It's that time of year again -- folks all over Alberta are packing up the family car and headed out to spend quality time with family and friends.
If you plan to spend some time on the road this winter, Alberta Health Services EMS spokesman Stuart Brideaux says you should be careful.
"This is the time of year when we see a rise, or a spike [with frostbite] and usually there's a mitigating factor into what's gone on," he explained. "Whether there's people that may be not fully competent or someone who actually might have an issue with being caught in an unexpected or unprepared situation. That's usually the reason we have concern."
An unexpected breakdown or accident on the highway can quickly turn disastrous with temperatures as low as they currently are. Temperatures in the Drumheller area are expected to remain double-digit negative until the new year.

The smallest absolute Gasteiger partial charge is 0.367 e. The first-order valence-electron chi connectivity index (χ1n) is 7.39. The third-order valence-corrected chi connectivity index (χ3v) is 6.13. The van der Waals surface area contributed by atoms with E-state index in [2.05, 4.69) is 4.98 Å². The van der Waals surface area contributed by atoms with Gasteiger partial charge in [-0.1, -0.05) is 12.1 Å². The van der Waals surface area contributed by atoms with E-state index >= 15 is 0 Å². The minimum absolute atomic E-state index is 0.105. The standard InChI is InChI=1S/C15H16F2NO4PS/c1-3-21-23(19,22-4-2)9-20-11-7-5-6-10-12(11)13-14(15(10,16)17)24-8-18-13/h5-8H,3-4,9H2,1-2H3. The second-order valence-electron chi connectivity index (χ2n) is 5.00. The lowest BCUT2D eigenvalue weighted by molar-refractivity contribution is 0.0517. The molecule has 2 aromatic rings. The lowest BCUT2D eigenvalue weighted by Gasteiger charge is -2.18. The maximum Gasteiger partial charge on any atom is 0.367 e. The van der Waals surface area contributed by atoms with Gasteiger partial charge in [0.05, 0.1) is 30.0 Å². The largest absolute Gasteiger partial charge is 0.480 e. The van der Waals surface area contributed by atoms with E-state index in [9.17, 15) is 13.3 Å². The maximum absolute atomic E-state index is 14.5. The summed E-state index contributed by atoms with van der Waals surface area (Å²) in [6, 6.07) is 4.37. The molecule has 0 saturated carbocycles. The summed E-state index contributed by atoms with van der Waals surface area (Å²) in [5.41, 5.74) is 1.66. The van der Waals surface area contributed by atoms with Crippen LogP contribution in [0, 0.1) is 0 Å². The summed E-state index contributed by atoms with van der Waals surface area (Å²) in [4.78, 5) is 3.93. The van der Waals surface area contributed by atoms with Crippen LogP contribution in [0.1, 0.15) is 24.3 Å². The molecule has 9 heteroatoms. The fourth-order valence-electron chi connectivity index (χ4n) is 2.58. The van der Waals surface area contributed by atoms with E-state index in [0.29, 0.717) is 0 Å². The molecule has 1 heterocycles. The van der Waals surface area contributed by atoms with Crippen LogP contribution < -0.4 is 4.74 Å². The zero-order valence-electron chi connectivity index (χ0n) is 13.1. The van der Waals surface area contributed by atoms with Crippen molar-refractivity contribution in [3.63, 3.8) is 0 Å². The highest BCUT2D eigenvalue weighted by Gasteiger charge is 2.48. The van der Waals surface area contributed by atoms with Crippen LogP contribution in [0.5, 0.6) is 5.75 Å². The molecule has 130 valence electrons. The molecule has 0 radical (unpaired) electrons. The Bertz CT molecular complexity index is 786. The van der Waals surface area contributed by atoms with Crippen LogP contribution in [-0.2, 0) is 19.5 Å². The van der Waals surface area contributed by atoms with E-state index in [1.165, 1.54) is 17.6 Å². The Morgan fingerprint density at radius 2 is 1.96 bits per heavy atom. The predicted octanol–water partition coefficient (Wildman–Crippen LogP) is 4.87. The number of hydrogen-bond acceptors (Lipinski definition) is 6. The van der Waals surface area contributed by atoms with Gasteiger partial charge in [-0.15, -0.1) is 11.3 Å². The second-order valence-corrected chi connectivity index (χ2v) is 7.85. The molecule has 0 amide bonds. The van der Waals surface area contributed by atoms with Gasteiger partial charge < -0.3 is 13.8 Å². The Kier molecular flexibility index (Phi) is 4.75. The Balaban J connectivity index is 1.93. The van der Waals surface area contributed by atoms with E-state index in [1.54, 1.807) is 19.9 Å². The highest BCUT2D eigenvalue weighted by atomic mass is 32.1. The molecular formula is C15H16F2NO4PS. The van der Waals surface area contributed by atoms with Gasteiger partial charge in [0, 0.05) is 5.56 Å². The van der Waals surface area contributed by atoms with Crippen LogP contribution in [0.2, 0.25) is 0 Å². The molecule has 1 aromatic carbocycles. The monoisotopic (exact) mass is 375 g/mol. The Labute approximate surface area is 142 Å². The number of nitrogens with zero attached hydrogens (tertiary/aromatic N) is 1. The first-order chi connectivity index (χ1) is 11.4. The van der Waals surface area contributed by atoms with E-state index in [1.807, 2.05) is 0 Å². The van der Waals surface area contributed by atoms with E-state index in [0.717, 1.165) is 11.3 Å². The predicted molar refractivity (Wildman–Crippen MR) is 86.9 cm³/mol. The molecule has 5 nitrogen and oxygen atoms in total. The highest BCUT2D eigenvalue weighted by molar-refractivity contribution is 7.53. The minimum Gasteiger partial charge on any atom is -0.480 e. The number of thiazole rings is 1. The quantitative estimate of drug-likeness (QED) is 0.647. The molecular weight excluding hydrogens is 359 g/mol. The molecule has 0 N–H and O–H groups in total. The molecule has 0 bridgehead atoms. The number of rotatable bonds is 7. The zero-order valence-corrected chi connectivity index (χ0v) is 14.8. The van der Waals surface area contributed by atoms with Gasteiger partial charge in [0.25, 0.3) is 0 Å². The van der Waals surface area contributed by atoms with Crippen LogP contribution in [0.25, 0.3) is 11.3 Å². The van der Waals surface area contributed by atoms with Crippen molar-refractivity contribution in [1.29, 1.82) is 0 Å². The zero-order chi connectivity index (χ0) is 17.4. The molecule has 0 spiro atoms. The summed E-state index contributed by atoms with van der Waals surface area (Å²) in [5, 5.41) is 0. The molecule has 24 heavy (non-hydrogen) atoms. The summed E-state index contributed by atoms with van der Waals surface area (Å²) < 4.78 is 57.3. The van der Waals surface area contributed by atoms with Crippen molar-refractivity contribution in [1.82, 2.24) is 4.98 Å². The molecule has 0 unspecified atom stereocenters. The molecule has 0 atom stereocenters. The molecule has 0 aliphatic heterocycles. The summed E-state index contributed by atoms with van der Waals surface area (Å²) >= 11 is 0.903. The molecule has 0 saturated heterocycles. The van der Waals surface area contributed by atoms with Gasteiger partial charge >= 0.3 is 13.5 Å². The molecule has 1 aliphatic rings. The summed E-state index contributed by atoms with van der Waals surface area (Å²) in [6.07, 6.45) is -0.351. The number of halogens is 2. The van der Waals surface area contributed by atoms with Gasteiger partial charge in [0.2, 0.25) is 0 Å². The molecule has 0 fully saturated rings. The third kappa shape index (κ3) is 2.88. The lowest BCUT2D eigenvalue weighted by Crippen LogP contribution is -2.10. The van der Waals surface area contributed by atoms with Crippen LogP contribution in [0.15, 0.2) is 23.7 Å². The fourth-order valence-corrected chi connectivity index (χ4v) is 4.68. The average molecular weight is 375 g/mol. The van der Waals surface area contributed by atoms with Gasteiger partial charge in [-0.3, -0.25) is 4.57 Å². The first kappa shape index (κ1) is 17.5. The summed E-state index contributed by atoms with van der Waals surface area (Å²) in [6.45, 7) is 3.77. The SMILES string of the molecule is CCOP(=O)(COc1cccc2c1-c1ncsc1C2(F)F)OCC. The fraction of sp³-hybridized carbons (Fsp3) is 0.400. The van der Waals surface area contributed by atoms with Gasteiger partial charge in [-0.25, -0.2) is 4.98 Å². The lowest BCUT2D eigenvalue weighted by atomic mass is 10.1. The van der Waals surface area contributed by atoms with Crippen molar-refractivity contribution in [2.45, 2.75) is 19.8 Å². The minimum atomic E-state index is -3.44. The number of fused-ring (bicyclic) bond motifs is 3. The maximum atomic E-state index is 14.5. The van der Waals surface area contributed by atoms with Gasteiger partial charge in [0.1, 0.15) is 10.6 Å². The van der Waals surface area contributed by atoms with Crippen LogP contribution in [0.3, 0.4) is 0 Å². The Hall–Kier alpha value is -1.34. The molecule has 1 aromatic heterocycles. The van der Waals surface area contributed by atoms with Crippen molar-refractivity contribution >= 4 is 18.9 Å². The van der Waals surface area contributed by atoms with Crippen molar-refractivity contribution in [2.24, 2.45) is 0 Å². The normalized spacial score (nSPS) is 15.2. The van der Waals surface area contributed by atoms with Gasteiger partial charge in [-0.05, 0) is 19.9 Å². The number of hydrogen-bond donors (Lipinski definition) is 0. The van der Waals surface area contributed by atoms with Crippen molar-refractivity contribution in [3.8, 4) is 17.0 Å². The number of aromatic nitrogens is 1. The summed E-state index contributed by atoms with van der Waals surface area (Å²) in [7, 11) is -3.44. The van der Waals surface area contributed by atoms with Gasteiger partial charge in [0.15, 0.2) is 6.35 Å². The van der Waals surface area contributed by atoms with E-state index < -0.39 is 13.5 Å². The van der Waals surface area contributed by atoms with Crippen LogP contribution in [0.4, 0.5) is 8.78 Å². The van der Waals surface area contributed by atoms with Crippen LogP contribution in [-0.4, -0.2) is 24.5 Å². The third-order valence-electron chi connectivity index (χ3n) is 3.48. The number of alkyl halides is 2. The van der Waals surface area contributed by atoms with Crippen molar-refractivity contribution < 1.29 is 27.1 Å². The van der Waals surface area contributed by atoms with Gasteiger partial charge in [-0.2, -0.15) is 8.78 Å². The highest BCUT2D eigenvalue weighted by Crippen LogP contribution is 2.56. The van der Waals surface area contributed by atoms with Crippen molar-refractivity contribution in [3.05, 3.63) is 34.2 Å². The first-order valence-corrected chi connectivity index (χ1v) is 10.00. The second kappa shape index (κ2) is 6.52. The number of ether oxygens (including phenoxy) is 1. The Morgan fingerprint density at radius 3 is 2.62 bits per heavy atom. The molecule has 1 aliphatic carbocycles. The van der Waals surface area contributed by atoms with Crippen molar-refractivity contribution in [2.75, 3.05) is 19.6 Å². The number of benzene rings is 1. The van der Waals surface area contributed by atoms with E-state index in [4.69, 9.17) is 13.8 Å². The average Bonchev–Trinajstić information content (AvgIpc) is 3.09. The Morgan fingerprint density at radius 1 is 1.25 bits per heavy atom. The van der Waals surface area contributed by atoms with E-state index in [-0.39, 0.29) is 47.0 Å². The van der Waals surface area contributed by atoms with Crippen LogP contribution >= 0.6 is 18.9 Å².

"Ideally, if you are going to be leaving the city and traveling on the highways, be advised that, if you find yourself in a situation where you're going to be stranded even looking for roadside assistance, that you're probably going to require additional warm clothing," Brideaux said.
"It's definitely advisable to carry extra winter clothing, extra toques, anything you might require."
The first signs of frostbite include tingling, stinging or burning pain, red skin and mild swelling. Feet, hands, ears, nose and face are the mostly likely places for frostbite to occur.